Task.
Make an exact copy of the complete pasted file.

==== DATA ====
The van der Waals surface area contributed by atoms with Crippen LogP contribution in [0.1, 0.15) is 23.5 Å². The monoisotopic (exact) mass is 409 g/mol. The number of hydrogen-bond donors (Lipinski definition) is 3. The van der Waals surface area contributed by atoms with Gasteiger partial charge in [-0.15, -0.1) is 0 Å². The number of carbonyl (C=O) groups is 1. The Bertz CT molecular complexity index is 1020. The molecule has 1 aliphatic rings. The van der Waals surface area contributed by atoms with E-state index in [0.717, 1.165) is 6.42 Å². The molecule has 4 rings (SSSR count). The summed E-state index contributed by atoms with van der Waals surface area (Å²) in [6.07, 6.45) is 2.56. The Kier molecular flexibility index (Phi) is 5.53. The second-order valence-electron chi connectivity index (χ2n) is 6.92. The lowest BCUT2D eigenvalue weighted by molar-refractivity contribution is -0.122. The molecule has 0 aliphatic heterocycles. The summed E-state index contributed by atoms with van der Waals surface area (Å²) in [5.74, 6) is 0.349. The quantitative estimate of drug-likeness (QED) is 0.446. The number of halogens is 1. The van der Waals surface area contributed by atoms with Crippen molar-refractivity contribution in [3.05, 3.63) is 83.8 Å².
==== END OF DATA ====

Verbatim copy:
The van der Waals surface area contributed by atoms with Crippen LogP contribution in [0.1, 0.15) is 23.5 Å². The monoisotopic (exact) mass is 409 g/mol. The number of hydrogen-bond donors (Lipinski definition) is 3. The van der Waals surface area contributed by atoms with Gasteiger partial charge in [-0.15, -0.1) is 0 Å². The number of carbonyl (C=O) groups is 1. The Bertz CT molecular complexity index is 1020. The molecule has 1 aliphatic rings. The van der Waals surface area contributed by atoms with E-state index in [0.717, 1.165) is 6.42 Å². The molecule has 4 rings (SSSR count). The summed E-state index contributed by atoms with van der Waals surface area (Å²) in [6.07, 6.45) is 2.56. The Kier molecular flexibility index (Phi) is 5.53. The second-order valence-electron chi connectivity index (χ2n) is 6.92. The lowest BCUT2D eigenvalue weighted by molar-refractivity contribution is -0.122. The molecule has 0 aliphatic heterocycles. The summed E-state index contributed by atoms with van der Waals surface area (Å²) in [5.74, 6) is 0.349. The quantitative estimate of drug-likeness (QED) is 0.446. The number of halogens is 1. The van der Waals surface area contributed by atoms with Crippen molar-refractivity contribution in [3.05, 3.63) is 83.8 Å².